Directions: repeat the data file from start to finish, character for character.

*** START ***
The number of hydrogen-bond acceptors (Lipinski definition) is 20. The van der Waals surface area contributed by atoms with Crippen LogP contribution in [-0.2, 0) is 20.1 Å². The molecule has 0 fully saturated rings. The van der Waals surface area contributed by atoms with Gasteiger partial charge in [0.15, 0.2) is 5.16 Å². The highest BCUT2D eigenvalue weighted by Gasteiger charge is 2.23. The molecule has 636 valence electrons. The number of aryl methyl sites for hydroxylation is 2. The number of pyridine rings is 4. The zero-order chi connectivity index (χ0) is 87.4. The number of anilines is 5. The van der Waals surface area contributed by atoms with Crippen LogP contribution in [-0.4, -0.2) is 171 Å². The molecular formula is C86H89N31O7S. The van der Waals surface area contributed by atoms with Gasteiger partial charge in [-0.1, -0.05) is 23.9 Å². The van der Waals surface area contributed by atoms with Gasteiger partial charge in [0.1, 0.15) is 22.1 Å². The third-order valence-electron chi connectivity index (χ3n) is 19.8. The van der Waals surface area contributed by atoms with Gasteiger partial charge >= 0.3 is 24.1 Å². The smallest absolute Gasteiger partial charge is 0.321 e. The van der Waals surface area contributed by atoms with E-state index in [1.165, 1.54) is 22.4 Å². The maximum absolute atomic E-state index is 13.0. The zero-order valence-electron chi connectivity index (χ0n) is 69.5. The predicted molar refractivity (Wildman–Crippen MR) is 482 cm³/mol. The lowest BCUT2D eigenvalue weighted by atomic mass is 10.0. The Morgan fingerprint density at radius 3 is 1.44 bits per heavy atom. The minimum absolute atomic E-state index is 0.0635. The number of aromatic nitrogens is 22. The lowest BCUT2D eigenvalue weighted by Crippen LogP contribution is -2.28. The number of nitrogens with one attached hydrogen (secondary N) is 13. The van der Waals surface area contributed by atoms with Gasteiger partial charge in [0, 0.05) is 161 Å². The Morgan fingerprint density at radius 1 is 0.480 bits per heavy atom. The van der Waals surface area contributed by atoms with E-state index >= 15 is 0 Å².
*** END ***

The number of hydrogen-bond acceptors (Lipinski definition) is 20. The van der Waals surface area contributed by atoms with Crippen LogP contribution in [-0.2, 0) is 20.1 Å². The molecule has 0 fully saturated rings. The van der Waals surface area contributed by atoms with Gasteiger partial charge in [0.15, 0.2) is 5.16 Å². The highest BCUT2D eigenvalue weighted by Gasteiger charge is 2.23. The molecule has 636 valence electrons. The number of aryl methyl sites for hydroxylation is 2. The number of pyridine rings is 4. The zero-order chi connectivity index (χ0) is 87.4. The number of anilines is 5. The van der Waals surface area contributed by atoms with Crippen LogP contribution in [-0.4, -0.2) is 171 Å². The molecular formula is C86H89N31O7S. The van der Waals surface area contributed by atoms with Gasteiger partial charge in [-0.1, -0.05) is 23.9 Å². The van der Waals surface area contributed by atoms with Gasteiger partial charge in [0.1, 0.15) is 22.1 Å². The third-order valence-electron chi connectivity index (χ3n) is 19.8. The van der Waals surface area contributed by atoms with Gasteiger partial charge >= 0.3 is 24.1 Å². The smallest absolute Gasteiger partial charge is 0.321 e. The van der Waals surface area contributed by atoms with E-state index in [1.165, 1.54) is 22.4 Å². The maximum absolute atomic E-state index is 13.0. The zero-order valence-electron chi connectivity index (χ0n) is 69.5. The predicted molar refractivity (Wildman–Crippen MR) is 482 cm³/mol. The lowest BCUT2D eigenvalue weighted by atomic mass is 10.0. The Morgan fingerprint density at radius 3 is 1.44 bits per heavy atom. The minimum absolute atomic E-state index is 0.0635. The number of aromatic nitrogens is 22. The lowest BCUT2D eigenvalue weighted by Crippen LogP contribution is -2.28. The number of nitrogens with one attached hydrogen (secondary N) is 13. The van der Waals surface area contributed by atoms with Gasteiger partial charge in [0, 0.05) is 161 Å². The Morgan fingerprint density at radius 1 is 0.480 bits per heavy atom. The van der Waals surface area contributed by atoms with E-state index >= 15 is 0 Å².